Private schools offer the KSSR syllabus (some supplemented by Mathematics and Science in English) in BM, and tout small class sizes as well as extensive facilities for both academic and extra-curricular activities. There are usually more language and non-academic enrichment options available, with higher interaction between faculty and parents. These schools are in middle-income or suburban areas. Private schools will charge full fees for tuition, co-curricular and optional activities.
3) International and expatriate schools – Wide ranging curricula and premium facilities with prices to match
International schools follow curricula such as the International Baccalaureate or International Primary Curriculum, or from countries like the United Kingdom, America, India, Australia and Singapore. The medium of instruction is usually English, except for expatriate schools like the German, French or Japanese Schools.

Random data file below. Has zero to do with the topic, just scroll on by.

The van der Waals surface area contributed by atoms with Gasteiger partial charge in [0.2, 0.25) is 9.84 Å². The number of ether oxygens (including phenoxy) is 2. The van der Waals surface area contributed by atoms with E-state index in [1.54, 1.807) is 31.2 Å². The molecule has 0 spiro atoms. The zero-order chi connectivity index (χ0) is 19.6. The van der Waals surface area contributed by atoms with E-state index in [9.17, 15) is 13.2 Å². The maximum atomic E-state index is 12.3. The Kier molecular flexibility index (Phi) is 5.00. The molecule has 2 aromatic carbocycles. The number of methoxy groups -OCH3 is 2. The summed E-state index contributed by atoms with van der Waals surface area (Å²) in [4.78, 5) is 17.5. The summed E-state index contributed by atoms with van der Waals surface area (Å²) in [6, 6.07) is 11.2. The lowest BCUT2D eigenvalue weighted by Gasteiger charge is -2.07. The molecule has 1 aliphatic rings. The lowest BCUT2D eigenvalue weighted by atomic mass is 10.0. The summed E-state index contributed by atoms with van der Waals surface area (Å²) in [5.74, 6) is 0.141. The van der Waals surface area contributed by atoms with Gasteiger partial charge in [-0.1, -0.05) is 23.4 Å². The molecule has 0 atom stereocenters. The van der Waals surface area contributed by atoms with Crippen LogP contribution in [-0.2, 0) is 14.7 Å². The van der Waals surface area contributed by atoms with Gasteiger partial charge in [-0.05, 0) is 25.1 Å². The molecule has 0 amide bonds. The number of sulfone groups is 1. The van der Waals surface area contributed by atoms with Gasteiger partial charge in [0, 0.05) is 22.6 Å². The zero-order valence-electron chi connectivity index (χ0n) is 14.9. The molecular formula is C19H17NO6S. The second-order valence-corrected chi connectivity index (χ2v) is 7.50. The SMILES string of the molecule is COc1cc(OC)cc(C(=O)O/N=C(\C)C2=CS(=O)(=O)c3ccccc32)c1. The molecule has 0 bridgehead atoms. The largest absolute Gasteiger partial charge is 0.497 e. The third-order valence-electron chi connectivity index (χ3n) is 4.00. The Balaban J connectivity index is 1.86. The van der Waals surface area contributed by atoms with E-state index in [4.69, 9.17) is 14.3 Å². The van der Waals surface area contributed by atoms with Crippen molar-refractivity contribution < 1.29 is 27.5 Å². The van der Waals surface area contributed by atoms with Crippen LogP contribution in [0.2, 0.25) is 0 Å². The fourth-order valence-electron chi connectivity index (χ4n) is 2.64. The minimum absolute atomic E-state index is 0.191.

Since international schools are now fully open to Malaysians as well as international students, many such schools have sprung up. Some private schools have even converted from the Malaysian to an international syllabus to cater for the increased demand.
International schools offer the same benefits as private schools. But they also offer lower student-to-teacher ratios and impressive academic and non-academic facilities. Creativity, technology and problem-solving exposure are usually encouraged. The international schools are mostly clustered around expatriate-friendly areas and new planned residential developments. Monthly costs can run from a couple of thousand ringgit to almost five digits, on top of admission fees.